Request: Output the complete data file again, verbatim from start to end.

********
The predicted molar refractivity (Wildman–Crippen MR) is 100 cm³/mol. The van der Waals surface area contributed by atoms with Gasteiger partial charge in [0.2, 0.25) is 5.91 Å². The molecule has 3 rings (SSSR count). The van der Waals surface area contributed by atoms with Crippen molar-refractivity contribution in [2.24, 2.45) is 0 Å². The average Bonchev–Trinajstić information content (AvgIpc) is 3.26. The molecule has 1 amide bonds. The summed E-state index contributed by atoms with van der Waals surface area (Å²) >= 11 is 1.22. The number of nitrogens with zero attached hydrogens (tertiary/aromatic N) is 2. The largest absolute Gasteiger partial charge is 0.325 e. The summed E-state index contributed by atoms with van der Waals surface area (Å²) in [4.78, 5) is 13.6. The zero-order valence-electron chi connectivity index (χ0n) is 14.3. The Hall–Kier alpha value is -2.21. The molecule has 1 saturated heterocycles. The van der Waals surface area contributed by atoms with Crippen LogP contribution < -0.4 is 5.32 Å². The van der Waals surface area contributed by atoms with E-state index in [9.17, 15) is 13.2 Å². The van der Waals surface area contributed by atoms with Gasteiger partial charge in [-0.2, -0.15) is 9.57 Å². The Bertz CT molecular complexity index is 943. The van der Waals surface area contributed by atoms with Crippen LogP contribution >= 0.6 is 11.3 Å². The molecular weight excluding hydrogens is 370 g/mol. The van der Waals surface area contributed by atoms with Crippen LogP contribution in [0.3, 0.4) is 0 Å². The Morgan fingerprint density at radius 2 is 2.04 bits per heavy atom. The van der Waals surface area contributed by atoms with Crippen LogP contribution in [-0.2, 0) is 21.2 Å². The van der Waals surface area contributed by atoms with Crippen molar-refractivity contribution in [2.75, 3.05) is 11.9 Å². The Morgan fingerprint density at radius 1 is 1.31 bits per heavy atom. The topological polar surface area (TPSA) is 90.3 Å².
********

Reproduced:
The predicted molar refractivity (Wildman–Crippen MR) is 100 cm³/mol. The van der Waals surface area contributed by atoms with Gasteiger partial charge in [0.2, 0.25) is 5.91 Å². The molecule has 3 rings (SSSR count). The van der Waals surface area contributed by atoms with Crippen molar-refractivity contribution in [2.24, 2.45) is 0 Å². The average Bonchev–Trinajstić information content (AvgIpc) is 3.26. The molecule has 1 amide bonds. The summed E-state index contributed by atoms with van der Waals surface area (Å²) >= 11 is 1.22. The number of nitrogens with zero attached hydrogens (tertiary/aromatic N) is 2. The largest absolute Gasteiger partial charge is 0.325 e. The summed E-state index contributed by atoms with van der Waals surface area (Å²) in [4.78, 5) is 13.6. The zero-order valence-electron chi connectivity index (χ0n) is 14.3. The Hall–Kier alpha value is -2.21. The molecule has 1 saturated heterocycles. The van der Waals surface area contributed by atoms with Crippen LogP contribution < -0.4 is 5.32 Å². The van der Waals surface area contributed by atoms with E-state index in [9.17, 15) is 13.2 Å². The van der Waals surface area contributed by atoms with Gasteiger partial charge in [-0.2, -0.15) is 9.57 Å². The Bertz CT molecular complexity index is 943. The van der Waals surface area contributed by atoms with Crippen LogP contribution >= 0.6 is 11.3 Å². The molecular weight excluding hydrogens is 370 g/mol. The van der Waals surface area contributed by atoms with Crippen LogP contribution in [0.3, 0.4) is 0 Å². The Morgan fingerprint density at radius 2 is 2.04 bits per heavy atom. The van der Waals surface area contributed by atoms with Crippen LogP contribution in [-0.2, 0) is 21.2 Å². The van der Waals surface area contributed by atoms with Crippen molar-refractivity contribution in [2.75, 3.05) is 11.9 Å². The Morgan fingerprint density at radius 1 is 1.31 bits per heavy atom. The topological polar surface area (TPSA) is 90.3 Å².